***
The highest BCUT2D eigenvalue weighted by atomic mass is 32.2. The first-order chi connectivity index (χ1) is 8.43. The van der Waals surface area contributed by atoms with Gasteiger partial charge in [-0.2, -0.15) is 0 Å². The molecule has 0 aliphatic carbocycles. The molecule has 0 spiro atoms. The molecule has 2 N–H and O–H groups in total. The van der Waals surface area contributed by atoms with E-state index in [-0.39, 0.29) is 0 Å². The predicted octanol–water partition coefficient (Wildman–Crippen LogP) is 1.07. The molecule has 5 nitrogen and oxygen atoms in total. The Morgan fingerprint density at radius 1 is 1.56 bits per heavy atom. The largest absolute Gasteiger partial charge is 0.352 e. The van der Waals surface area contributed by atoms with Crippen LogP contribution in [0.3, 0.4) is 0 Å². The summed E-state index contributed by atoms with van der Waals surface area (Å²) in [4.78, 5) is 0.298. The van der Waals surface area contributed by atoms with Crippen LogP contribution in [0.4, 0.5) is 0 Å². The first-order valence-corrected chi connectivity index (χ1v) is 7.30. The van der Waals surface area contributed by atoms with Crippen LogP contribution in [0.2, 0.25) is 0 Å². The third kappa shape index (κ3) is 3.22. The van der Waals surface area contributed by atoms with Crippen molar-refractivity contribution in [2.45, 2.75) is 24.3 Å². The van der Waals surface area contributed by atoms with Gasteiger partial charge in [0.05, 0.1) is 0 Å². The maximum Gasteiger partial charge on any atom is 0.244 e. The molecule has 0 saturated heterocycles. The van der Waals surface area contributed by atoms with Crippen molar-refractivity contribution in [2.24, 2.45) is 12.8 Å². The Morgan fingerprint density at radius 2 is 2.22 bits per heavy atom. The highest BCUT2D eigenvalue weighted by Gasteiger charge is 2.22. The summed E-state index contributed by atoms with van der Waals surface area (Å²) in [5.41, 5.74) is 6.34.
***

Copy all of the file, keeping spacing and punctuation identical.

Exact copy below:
The highest BCUT2D eigenvalue weighted by atomic mass is 32.2. The first-order chi connectivity index (χ1) is 8.43. The van der Waals surface area contributed by atoms with Gasteiger partial charge in [-0.2, -0.15) is 0 Å². The molecule has 0 aliphatic carbocycles. The molecule has 0 spiro atoms. The molecule has 2 N–H and O–H groups in total. The van der Waals surface area contributed by atoms with E-state index in [-0.39, 0.29) is 0 Å². The predicted octanol–water partition coefficient (Wildman–Crippen LogP) is 1.07. The molecule has 5 nitrogen and oxygen atoms in total. The Morgan fingerprint density at radius 1 is 1.56 bits per heavy atom. The largest absolute Gasteiger partial charge is 0.352 e. The van der Waals surface area contributed by atoms with Crippen LogP contribution in [0.3, 0.4) is 0 Å². The summed E-state index contributed by atoms with van der Waals surface area (Å²) in [4.78, 5) is 0.298. The van der Waals surface area contributed by atoms with Crippen LogP contribution in [0.4, 0.5) is 0 Å². The first-order valence-corrected chi connectivity index (χ1v) is 7.30. The van der Waals surface area contributed by atoms with Crippen LogP contribution in [0.2, 0.25) is 0 Å². The third kappa shape index (κ3) is 3.22. The van der Waals surface area contributed by atoms with Crippen molar-refractivity contribution in [2.45, 2.75) is 24.3 Å². The van der Waals surface area contributed by atoms with Gasteiger partial charge in [0.05, 0.1) is 0 Å². The maximum Gasteiger partial charge on any atom is 0.244 e. The molecule has 0 saturated heterocycles. The van der Waals surface area contributed by atoms with Crippen molar-refractivity contribution in [2.24, 2.45) is 12.8 Å². The Morgan fingerprint density at radius 2 is 2.22 bits per heavy atom. The highest BCUT2D eigenvalue weighted by Gasteiger charge is 2.22. The summed E-state index contributed by atoms with van der Waals surface area (Å²) in [5.41, 5.74) is 6.34.